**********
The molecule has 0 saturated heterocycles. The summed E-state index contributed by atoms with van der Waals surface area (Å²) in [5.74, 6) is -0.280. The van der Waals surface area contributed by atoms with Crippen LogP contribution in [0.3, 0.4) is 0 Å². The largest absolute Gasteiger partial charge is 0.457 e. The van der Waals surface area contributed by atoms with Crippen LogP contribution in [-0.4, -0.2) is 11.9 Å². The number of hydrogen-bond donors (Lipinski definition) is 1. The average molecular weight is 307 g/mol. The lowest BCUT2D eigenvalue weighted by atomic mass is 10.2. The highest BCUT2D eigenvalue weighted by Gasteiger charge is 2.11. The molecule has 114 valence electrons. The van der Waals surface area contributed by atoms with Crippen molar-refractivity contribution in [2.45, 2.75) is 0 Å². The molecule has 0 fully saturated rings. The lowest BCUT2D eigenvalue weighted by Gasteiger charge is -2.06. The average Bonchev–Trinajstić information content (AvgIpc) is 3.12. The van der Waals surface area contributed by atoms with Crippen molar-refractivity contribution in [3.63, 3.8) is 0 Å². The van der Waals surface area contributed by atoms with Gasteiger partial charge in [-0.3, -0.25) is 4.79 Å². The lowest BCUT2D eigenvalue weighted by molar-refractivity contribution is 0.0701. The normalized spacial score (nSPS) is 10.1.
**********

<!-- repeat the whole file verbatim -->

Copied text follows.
The molecule has 0 saturated heterocycles. The summed E-state index contributed by atoms with van der Waals surface area (Å²) in [5.74, 6) is -0.280. The van der Waals surface area contributed by atoms with Crippen LogP contribution in [0.3, 0.4) is 0 Å². The largest absolute Gasteiger partial charge is 0.457 e. The van der Waals surface area contributed by atoms with Crippen LogP contribution in [-0.4, -0.2) is 11.9 Å². The number of hydrogen-bond donors (Lipinski definition) is 1. The average molecular weight is 307 g/mol. The lowest BCUT2D eigenvalue weighted by atomic mass is 10.2. The highest BCUT2D eigenvalue weighted by Gasteiger charge is 2.11. The molecule has 114 valence electrons. The van der Waals surface area contributed by atoms with Crippen molar-refractivity contribution in [2.45, 2.75) is 0 Å². The molecule has 0 fully saturated rings. The lowest BCUT2D eigenvalue weighted by Gasteiger charge is -2.06. The average Bonchev–Trinajstić information content (AvgIpc) is 3.12. The van der Waals surface area contributed by atoms with Crippen molar-refractivity contribution in [3.63, 3.8) is 0 Å². The van der Waals surface area contributed by atoms with Gasteiger partial charge in [-0.3, -0.25) is 4.79 Å². The lowest BCUT2D eigenvalue weighted by molar-refractivity contribution is 0.0701. The normalized spacial score (nSPS) is 10.1.